Taverner appears as a Member of only one Parliament, and then in circumstances which are far from clear. On the Crown Office list of the Parliament of 1547, as revised for the last session (1552) he is named as one of the Members for Liverpool, his partner being Thomas Stanley. Since the indenture of 1547 gives the names of Stanley and Francis Cave for Liverpool, it is natural to infer that Taverner had replaced Cave. Yet Cave had neither died nor, so far as is known, done anything to incur expulsion, so that his replacement by Taverner during the life of the Parliament would be hard to account for. (By a gratuitous complication Stanley is marked on the list as ‘mortuus’, but he no more than Cave had qualified for the adjective in 1552 and it was not he whom Taverner replaced.) It is less difficult to imagine that, despite the appearance of his name on the indenture, Cave had not become a Member in 1547 but had been supplanted by Taverner. There is certainly no lack of explanation of Taverner’s claim to a seat at this time. His record as a Protestant publicist could not have failed to commend him and he enjoyed many valuable connexions. He was known to the brothers Seymour as well as to the Earl of Warwick, and as a clerk of the signet he was a former colleague of Sir William Paget, whose chancellorship of the duchy of Lancaster carried a share in the patronage of Liverpool with the Stanley earls of Derby. One of Taverner’s current colleagues, William Honing, sat in this House for Winchester, and Honing’s father-in-law Nicholas Cutler had done so in its precursor for Liverpool. It appears that Cave himself had been intruded into the place previously given to another, and Taverner would have been an eminently suitable beneficiary of a similar change at the last minute. Unfortunately, there is no mention of Taverner in the Journal such as would clinch the matter.
After the dissolution in 1552 Taverner received a licence to preach and he did so several times before Edward VI. As a government official known to Northumberland he may have been returned to the Parliament of March 1553, for which many returns are missing. Nothing has come to light about his part in the succession crisis. He welcomed Mary’s accession with ‘An Oration gratulory’ but she dismissed him from the signet office and removed him from the Surrey bench. In the first Parliament of the new reign he and another exhibited a bill preserving their interest in some lands while the measure repealing the attainder of the Duke of Norfolk was under review in the Commons, and after securing a copy of it the two were ordered to appear with their counsel to argue the matter on the following day.7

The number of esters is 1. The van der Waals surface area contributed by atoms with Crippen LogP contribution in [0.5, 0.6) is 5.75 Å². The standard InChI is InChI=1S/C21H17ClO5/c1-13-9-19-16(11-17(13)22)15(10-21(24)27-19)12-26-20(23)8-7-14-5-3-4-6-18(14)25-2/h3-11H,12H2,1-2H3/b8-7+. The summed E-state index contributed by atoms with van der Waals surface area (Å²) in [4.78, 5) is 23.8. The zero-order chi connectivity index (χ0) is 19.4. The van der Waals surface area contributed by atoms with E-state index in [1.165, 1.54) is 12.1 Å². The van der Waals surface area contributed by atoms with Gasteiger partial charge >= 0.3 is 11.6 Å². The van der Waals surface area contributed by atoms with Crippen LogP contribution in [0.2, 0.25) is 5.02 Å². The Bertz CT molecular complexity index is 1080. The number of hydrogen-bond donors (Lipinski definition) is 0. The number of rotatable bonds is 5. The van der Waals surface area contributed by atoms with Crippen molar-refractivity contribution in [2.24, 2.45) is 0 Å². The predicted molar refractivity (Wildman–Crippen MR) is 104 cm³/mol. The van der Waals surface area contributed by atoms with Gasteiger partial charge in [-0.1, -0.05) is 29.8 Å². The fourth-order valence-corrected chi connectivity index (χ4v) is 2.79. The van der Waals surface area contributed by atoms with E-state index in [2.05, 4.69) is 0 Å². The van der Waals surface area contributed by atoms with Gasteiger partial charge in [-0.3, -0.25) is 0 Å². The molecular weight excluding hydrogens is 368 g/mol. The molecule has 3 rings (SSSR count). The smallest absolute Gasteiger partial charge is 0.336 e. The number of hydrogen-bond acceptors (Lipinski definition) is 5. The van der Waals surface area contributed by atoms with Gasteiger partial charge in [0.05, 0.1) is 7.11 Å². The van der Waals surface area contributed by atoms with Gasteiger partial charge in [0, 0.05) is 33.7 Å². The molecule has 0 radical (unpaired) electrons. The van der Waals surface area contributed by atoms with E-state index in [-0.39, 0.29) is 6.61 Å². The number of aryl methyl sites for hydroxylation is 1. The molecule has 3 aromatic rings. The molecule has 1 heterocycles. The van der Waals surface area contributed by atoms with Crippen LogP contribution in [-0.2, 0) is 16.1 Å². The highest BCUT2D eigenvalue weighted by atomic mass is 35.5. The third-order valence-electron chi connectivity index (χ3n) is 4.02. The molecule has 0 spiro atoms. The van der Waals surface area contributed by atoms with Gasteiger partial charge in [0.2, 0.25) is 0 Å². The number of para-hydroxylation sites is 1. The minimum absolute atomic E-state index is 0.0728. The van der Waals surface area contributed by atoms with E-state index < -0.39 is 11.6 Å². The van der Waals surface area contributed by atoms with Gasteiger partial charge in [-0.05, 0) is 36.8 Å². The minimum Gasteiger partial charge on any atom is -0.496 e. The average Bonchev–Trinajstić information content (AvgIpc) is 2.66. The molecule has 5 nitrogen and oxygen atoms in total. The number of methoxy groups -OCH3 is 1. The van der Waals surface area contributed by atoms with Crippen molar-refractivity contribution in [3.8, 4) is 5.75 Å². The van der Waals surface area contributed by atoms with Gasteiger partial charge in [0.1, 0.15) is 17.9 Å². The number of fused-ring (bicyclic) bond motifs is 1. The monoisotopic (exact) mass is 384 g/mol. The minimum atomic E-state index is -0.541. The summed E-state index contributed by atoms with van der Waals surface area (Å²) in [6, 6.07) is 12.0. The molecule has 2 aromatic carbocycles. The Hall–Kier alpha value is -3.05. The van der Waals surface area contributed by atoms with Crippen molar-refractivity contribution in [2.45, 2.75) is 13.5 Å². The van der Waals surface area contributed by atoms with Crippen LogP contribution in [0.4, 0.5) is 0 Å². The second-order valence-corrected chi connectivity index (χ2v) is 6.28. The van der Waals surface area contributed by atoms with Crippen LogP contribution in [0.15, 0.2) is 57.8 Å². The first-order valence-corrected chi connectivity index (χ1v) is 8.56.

During the 1550s Taverner lived mainly at Norbiton while rebuilding the house at Wood Eaton, but with the work complete he settled in Oxfordshire. Named to the Oxfordshire bench by Elizabeth but declining a knighthood from her, he was active in local administration until his death on 14 July 1575. By a will made a month earlier he asked to be buried beside his first wife at Wood Eaton, provided for his family and named three of his sons executors. His widow Mary married Cromwell Lee.8
Ref Volumes: 1509-1558
Author: S. M. Thorpe
- 1. Hatfield 207.
- 2. Date of birth given by his great-grandson, A. Wood, Ath. Ox. ed. Bliss, i. 419-23. DNB; Vis. Norf. (Harl. Soc. xxxii), 280; Vis. Oxon. (Harl. Soc. v), 159, 175, 179, 308; Emden, Biog. Reg. Univ. Oxf. 1501-40, pp. 557-8.
- 3. LP Hen. VIII, vi. xii; Elton, Tudor Rev. in Govt. 305-6; CPR, 1547-8, p. 90; 1553, p. 357; 1560-3, p. 441; 1563-6, p. 25; Duchy of Cornw. RO, 128/25; 227/2; Stowe 571, f. 21.
- 4. Ath. Ox. i. 419-23; G. Zeeveld, Foundations of Tudor Policy, 28, 73, 74; LP Hen. VIII, v, vi; Elton, Reform and Renewal, 18, 61-62; Tudor Rev. in Govt. 305-6.
- 5. Elton, Reform and Renewal, 35; Policy and Police, 424; Zeeveld, 148, 152.
- 6. APC, i. 279; LP Hen. VIII, xvi, xix-xxi; CPR, 1547-8, pp. 3, 222; 1548-9, p. 369; 1549-51, pp. 65, 169, 229, 351; 1553-4, pp. 266, 373; 1554-5, pp. 164, 254; E210/D4819, 9789, 9958, 10499.
- 7. Hatfield 207; Ath. Ox. i. 424; CJ, i. 32.
- 8. PCC 32 Pyckering; C142/175/9; Req. 2/97/26.